An Ancient Ceiba Tree Blooms Once Again After Storms
It's always great to see survivors of mother nature, and here is another great story. The island of Vieques is still struggling after the hurricanes of 2017, but its most famous tree offers hope.
It’s been a year and a half since hurricanes Irma and Maria pummeled Vieques, a tiny island of off Puerto Rico’s
eastern coast, and still many homes lay in rubble, electric wires hang
precariously from poles, and a crippled cargo ferry system causes shortages of groceries.
The flora, too, bear the scars of the most destructive storms in modern American history.
Patches of leafless gray splotch
mangroves that once covered nearly half the 52-square-mile island in
greenery. Wind-resistant palms, their trunks snapped by fierce gusts,
remain permanently hunched.
Yet an ancient ceiba tree Viequenses consider sacred is staging a
remarkable comeback, one that symbolizes the resilience of the island
itself for some residents.
Ceiba trees, sometimes called kapok trees
in English, dot the island, but there’s only one known as the ceiba.
It’s the island’s oldest tree, estimated to be upward of 400 years old,
and stands as Vieques’s third-most popular tourist attraction after a
174-year-old Spanish fort and a bioluminescent bay that boasts the brightest glowing dinoflagellates in the world.
taken after Hurricane Maria show the tree leafless and badly damaged,
with knobby limbs laying broken around its thick trunk. But today, new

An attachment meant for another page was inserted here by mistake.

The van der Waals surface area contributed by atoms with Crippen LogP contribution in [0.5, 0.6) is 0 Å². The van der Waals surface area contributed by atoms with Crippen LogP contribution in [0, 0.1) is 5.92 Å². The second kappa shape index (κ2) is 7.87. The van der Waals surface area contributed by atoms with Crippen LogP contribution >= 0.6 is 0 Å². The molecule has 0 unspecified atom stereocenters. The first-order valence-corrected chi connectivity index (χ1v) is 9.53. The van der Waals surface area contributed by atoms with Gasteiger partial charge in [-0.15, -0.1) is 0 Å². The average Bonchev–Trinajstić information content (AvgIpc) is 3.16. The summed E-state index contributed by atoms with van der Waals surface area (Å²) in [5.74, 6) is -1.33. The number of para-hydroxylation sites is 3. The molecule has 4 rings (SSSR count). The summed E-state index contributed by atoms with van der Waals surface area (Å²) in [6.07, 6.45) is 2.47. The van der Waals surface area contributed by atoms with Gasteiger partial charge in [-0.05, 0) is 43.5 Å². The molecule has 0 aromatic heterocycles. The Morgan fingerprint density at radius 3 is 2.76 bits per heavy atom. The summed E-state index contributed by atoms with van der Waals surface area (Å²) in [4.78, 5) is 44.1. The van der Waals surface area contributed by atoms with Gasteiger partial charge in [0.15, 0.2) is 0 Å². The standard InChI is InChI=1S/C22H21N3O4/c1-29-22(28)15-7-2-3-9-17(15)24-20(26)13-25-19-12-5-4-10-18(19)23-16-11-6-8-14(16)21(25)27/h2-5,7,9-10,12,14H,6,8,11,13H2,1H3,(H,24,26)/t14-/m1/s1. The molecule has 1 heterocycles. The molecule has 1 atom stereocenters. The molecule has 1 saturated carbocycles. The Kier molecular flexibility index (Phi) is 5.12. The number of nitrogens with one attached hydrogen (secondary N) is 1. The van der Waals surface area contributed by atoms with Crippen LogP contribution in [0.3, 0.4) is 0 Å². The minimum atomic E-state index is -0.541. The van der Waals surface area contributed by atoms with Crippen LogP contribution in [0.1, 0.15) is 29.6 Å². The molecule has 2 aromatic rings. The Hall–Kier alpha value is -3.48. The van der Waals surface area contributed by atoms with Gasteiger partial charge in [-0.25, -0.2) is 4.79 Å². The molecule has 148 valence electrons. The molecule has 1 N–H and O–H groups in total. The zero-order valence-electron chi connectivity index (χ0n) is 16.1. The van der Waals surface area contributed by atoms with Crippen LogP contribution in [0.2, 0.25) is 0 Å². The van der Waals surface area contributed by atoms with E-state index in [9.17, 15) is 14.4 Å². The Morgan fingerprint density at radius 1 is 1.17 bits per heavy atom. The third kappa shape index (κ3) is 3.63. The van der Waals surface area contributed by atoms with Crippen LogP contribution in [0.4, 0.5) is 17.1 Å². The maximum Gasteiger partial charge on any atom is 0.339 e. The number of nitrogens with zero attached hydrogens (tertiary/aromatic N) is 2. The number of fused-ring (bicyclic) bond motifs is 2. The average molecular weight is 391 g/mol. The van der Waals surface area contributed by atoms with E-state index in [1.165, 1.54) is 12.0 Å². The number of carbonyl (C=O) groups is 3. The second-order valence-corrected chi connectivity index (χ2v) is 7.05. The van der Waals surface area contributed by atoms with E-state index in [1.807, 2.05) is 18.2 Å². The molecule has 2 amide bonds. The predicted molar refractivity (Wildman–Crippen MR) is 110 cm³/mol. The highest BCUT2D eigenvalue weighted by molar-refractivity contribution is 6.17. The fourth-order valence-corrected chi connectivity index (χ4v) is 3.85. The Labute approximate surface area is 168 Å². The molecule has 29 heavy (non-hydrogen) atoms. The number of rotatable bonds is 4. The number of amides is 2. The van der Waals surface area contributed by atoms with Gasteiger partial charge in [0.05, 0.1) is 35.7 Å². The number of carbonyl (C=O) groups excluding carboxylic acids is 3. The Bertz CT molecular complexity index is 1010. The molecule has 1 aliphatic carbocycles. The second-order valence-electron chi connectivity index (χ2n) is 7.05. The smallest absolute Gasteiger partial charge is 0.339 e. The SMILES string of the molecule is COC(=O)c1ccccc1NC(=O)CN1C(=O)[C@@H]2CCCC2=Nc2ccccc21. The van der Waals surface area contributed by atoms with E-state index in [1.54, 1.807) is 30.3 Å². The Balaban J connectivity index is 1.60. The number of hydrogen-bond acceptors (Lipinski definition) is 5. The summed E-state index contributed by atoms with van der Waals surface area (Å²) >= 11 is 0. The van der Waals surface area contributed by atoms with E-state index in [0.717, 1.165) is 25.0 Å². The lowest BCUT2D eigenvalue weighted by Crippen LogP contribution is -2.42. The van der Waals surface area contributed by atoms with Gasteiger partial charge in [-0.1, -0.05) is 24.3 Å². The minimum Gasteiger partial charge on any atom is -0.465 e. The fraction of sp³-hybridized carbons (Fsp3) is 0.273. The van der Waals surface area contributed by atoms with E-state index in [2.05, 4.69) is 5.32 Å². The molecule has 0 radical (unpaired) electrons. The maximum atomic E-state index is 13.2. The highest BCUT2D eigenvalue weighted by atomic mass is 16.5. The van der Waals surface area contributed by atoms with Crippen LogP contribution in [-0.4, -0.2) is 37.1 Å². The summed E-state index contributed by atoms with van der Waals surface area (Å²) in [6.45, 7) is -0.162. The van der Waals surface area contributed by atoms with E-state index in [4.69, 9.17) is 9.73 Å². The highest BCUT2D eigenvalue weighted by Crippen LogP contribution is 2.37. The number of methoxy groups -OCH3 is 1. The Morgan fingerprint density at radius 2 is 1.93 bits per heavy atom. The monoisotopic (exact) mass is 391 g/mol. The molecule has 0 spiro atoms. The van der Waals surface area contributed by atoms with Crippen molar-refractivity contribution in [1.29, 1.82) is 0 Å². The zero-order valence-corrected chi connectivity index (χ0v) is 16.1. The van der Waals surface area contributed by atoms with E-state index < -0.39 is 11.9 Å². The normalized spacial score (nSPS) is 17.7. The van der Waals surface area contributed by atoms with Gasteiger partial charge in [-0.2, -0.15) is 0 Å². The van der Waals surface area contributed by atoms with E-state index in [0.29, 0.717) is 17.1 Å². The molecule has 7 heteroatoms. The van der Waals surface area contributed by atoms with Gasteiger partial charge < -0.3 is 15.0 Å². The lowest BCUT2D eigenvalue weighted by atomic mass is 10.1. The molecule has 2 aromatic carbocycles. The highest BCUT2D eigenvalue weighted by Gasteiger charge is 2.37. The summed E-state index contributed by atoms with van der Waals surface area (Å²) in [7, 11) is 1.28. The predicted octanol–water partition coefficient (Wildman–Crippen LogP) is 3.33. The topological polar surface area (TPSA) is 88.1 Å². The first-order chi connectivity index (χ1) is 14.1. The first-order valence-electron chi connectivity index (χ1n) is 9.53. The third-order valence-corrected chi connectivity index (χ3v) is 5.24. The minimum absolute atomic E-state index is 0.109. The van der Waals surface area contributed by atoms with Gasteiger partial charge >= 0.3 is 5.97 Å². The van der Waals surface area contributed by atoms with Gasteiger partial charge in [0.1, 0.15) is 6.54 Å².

growth sprouts from its gnarled branches. And in February 2019, pompoms
of pink blossoms unfurled for the first time since the hurricanes.
“It’s pretty amazing,” Edgar Oscar Ruiz, a
34-year-old local clean-energy activist living on Vieques, said staring
up the tree’s trunk.
Only a few of the flowers remained during
a visit to the island in late February. Dried, brown husks of expired
blooms littered the ground below, blending with the scattered piles of
wild horse dung to create an earthy potpourri. The flowers burst open at
dusk, drawing swarms of bees, spiders, and hummingbirds to what Ardelle
Ferrer Negretti, the founder of a local community project to protect
the ceiba, calls “the nectar feast.” When the sunlight fades into
blackness, bats join the banquet.
The fact that the ceiba blossomed at all
this year demonstrates the kind of speedy recovery that’s evaded so much
else on this island.
Clancy's comment: Don't you just love the way trees survive disasters?